Jesus knows what they are arguing about. So, he asks them. I bet the silence was deafening. It was less embarrassing for them to say nothing to say, “Well, Jesus, we just heard about what you came to accomplish for the entire world, and we were trying to figure out which one of us would be the most important after you were gone.” So, they say nothing. They sit there in shame. They didn’t get it. Shouldn’t it have been obvious to them that being the greatest was not the point? They had just heard how Jesus had come to serve the entire world, but they weren’t willing to serve. Instead, they wanted it to be seen how important they were. Forgotten was the great act of service by their great Master, so they could figure out who had the highest rank.

But, we shouldn’t think too little of the disciples, especially not before recognizing that we do this same thing. We miss the point too. Jesus tells us, “If anyone wants to be first, he must be the very last, and the servant of all,” and we give his words lip-service before going home or work or school and contradicting it. Or what else is behind the argument of a husband and wife, except that one believes they are more important than the other? What else is behind an attitude of a student who takes his ball and goes home because the other children won’t play the way he wants, except that he believes what he wants his more important? What else is behind that irksome feeling you get when something at church is not done the way you want, except that you believe what you think is better? What if they took a poll at your work place about who the hardest worker, the most well-liked, or whatever, wouldn’t you want the results of the poll to be you? So that everyone can see that you are the greatest.

If you want to see an example of how convinced people are that they are the most important, just look at what happened in the NFL last weekend. If you didn’t know about this, there was a controversy about whether NFL players should stand for the national anthem. Some players chose to kneel as a form of protest. But, take a step back from that and consider the responses from different people. No matter what their position was on it, people have been willing to get into other people’s faces about it on the news. People have been willing to go on Facebook and Twitter and say just what they’re thinking. Can you sense how convinced people can become they’re ideas are the most important, that their ideas matter more than the other side, or my neighbor, or my country’s leader or the NFL commissioner? In all of that, do you get the sense that people are doing what Jesus says, “If anyone wants to be first, he must be the very last, and the servant of all”?

Admit it. Sometimes people just miss Jesus’s point. Sometimes, you miss Jesus’s point. You want to be first, and you want to show that you deserve to be there. You want to be the greatest, and you want to convince everyone else that you are. How does Jesus respond to this? He responds in the best way. He doesn’t point to himself, and say, “Guys, don’t you realize that I am the greatest?” Then, he would be doing the same thing they are. Jesus doesn’t start posturing. He doesn’t pull rank. Instead, he says, “If anyone wants to be first, he must be the very last, and the servant of all.” The disciples attitude, and ours, toward what it means to be great must be changed, in fact, it must be radically reversed. The person who is first, is not the one who towers over others with intelligence, position, or ability; the one who is the greatest is the one down in the dirt, who sympathizes with others’ needs, who helps everyone in any way possible, who isn’t out for themselves. The servant is the greatest.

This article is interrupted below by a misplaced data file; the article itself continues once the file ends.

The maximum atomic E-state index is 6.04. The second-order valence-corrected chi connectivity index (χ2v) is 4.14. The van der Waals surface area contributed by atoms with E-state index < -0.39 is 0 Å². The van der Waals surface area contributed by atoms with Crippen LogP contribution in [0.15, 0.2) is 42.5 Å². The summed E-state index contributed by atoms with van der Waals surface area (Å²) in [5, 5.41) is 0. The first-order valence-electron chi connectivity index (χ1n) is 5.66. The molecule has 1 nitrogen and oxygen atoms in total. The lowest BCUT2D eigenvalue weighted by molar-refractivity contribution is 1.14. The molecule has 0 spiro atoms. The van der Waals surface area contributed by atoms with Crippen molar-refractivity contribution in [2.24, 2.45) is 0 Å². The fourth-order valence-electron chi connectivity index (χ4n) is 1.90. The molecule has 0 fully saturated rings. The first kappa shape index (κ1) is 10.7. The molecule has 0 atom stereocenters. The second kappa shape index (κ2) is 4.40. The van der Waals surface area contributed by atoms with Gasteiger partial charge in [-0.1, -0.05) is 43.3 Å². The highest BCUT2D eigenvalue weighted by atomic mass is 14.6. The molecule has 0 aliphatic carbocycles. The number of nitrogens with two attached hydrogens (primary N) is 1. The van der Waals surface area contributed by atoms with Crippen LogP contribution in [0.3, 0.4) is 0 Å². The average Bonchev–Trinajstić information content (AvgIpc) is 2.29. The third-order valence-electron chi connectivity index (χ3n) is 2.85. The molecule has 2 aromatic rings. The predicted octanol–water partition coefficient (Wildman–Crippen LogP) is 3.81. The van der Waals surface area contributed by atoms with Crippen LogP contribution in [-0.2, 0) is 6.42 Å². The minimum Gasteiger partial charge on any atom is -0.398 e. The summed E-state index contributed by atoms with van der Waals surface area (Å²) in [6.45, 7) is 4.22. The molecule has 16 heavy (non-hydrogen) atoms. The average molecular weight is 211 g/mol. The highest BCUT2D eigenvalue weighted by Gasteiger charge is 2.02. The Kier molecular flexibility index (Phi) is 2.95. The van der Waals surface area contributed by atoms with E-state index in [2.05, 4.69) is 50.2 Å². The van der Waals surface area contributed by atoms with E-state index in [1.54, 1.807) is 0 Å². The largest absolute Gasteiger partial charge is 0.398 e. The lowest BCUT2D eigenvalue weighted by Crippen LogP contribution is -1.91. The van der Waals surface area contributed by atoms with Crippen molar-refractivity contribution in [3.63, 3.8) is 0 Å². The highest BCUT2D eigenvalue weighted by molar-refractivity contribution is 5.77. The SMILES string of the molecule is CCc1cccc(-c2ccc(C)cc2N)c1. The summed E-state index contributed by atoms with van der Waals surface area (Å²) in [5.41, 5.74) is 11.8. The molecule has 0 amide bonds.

Jesus doesn’t point to himself, because he doesn’t have to. If you look through all of history, can you find anyone better described by the words, “Servant of all,” than Jesus? This is exactly what he was teaching the disciples, and it’s what he is teaching us today. Jesus served you by being born as a tiny baby. He served you by living a perfect life in your place. He served you by dying on what should have been your cross. He served you by rising again. Jesus is down in the dirt, sympathizing with our every need, helping everyone in the best way. Jesus is the servant of all. And he’s your servant. He takes care of your greatest need by giving you forgiveness and eternal life.

Then, “[Jesus] took a little child and had him stand among them. Taking him in his arms, he said to them, ‘Whoever welcomes one of these little children in my name welcomes me; and whoever welcomes me does not welcome me but the one who sent me.’” Does it fill you with joy how often Jesus seems to be surrounded by children? Is that so fitting? That he can just pull them into an embrace, and talk to them, and bless them. How fitting is it that Jesus loves children that much! He uses one of them as an example. Jesus wants his disciples to see how much he, the servant of all cares about even just one person, even just this child. They can take their focus off of themselves, and put it onto a little one like this.

You have been served by Jesus, the servant of all, the one who is first because he became last, and now he points out how you can do the same. You don’t need to focus on who is the greatest. Instead, you can focus on the little ones, welcoming them in Jesus’s name and so welcoming Jesus himself—and even the Father. Who are these little ones? They aren’t just children. They’re the weak in the faith who need your encouragement. They’re the sick who need your words of comfort. They’re the ones who have gone astray. I bet you can think of someone who you haven’t seen in church for a while. And of course, they’re the children. Have you considered how they think and feel? Have you considered what example you are setting for them? They are the ones Jesus would have you serve, and by serving them you serve God.